View Single Post
  #1   (View Single Post)  
Old 29th September 2008
PatrickBaer PatrickBaer is offline
Fdisk Soldier
Join Date: May 2008
Posts: 81
Default Funny network behaviour :)

A little riddle for everyone. I am really stumped and have no idea why that happens.

So here we go:

I have a Wifi setup with five APs without authentication. They are connected to the WAN via an SMC gateway, which does web-based password authentication. so the procedure is: Customer connects to an SSID and gets an IP-adress via DHCP, enters some URL and gets forwarded to the login-page, enters his personal login-data, can browse the web.

The internal setup is like this:

Gateway and default router is
Static IPs are ranged from through
DHCP adress range is from .128
APs have a static IP-adress from for AP1 .12 for AP2 and so on.
All devices have netmask!

As the IP range is obviously not routed outside the internal network, the administration-machine is connected via LAN to the internal network. When plugging in, the admin-machine gets an IP-adress via the gateway, e.g. netmask default gateway The machine can login via web-interface and then access the external net. So far so good.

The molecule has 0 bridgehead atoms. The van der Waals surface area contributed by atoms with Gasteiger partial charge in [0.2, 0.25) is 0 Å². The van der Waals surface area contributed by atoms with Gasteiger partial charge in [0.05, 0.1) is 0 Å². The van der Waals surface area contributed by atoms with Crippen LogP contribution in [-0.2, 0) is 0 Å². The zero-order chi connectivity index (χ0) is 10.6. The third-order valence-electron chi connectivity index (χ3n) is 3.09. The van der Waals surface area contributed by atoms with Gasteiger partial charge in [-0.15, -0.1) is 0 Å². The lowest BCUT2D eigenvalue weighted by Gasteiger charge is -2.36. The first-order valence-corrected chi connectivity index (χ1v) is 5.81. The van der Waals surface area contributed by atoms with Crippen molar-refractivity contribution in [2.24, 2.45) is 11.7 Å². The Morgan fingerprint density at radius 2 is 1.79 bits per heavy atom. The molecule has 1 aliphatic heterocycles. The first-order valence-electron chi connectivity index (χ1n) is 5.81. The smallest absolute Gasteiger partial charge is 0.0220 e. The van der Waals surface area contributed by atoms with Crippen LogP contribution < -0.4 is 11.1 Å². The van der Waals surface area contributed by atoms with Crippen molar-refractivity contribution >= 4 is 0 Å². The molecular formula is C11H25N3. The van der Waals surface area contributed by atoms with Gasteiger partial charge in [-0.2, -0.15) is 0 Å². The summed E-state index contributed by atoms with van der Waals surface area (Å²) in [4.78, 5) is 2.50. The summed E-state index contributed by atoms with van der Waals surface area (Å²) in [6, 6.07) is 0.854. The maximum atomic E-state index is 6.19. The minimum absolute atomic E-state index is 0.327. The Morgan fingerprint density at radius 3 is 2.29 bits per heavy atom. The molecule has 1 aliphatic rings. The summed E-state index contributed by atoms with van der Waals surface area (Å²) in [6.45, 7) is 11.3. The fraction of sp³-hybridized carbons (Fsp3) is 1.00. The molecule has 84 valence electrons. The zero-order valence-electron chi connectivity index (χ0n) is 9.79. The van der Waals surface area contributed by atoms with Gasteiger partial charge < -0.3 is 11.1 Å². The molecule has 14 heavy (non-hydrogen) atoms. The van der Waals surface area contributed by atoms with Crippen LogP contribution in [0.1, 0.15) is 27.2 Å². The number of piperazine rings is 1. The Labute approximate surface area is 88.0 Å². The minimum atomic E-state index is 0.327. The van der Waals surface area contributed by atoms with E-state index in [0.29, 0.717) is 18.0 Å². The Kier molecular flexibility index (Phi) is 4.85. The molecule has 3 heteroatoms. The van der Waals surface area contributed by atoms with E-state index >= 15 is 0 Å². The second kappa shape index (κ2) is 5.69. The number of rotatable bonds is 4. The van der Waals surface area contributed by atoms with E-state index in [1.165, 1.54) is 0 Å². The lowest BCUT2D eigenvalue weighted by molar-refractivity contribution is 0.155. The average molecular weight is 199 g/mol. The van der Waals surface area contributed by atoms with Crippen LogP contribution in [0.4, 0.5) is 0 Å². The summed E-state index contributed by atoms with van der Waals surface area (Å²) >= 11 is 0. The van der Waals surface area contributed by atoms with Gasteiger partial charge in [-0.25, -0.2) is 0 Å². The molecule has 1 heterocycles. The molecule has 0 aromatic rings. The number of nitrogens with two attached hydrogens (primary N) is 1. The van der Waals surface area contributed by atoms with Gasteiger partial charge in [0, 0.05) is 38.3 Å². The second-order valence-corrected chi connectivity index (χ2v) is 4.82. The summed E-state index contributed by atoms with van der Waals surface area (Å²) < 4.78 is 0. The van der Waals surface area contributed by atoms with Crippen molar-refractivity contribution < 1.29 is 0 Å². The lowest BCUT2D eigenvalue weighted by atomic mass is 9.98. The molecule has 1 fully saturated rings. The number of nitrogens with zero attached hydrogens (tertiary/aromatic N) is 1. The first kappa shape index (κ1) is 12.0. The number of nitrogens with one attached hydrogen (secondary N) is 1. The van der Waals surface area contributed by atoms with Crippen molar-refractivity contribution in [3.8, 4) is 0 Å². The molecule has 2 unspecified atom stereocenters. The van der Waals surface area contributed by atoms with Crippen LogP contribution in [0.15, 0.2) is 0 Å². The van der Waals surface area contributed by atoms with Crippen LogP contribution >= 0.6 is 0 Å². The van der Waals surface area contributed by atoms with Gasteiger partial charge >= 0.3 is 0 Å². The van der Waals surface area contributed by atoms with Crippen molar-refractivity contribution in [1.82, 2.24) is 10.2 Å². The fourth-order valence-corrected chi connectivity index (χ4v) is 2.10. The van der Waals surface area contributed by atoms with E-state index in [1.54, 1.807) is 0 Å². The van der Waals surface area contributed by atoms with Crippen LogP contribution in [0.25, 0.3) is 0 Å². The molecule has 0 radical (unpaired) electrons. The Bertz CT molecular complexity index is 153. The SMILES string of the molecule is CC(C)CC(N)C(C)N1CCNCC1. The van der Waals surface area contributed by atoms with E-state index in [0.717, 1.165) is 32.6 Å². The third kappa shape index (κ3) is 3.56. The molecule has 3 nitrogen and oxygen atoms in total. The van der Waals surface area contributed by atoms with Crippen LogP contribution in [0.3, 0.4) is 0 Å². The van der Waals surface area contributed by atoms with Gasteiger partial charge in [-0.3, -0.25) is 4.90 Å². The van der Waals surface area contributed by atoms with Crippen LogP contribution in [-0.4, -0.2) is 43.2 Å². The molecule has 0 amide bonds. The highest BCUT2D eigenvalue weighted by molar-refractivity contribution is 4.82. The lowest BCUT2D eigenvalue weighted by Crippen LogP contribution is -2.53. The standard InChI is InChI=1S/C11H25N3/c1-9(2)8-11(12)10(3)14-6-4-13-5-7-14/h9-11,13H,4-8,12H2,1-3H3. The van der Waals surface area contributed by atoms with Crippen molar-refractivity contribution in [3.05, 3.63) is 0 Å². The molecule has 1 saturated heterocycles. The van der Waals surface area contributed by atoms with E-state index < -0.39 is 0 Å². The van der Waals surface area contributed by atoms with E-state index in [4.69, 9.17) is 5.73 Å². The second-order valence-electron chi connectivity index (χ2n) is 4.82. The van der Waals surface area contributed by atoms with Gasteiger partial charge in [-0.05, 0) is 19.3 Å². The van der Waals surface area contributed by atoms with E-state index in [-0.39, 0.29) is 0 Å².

Now I want to connect to the other APs and configure them via http. And this is where the fun begins:

A simple ping results in a timeout to all devices except the gateway itself. So I thought about some setup failure and used a static IP-adress like

Still, no responses to pings. Now, I did a broadcast ping to and voila, APs 1 through 4 came responded! Number 5 remained silent. From that point on, I could access the APs via http also, even AP5, although it still did not respond to any ping.

Suddenly, AP5 stopped responding to http requests. So I did another broadcast ping. AP5 still not responded to the ping, but came back answering http-requests! Actually, as long as i kept pinging, the AP5 was ok, without the ping it remained silent.

After some minutes, the authentication on the APs timed out and I needed to reauthenticate. But when entering the IP into the browser bar, it did not connect, but instead forward to an adress like http://http.

I think this has something to do with my internal network setting switching from the class B network to a class D and hence passing the IP to the router instead of staying in his own range.

Can someone explain this?

BTW, I also connected another laptop with ubuntu And did a broadcast ping, which showed some APs as well, but not all, like BSD did!

Oh, and if I connect to the APs with a direct connection, they work just fine.
Reply With Quote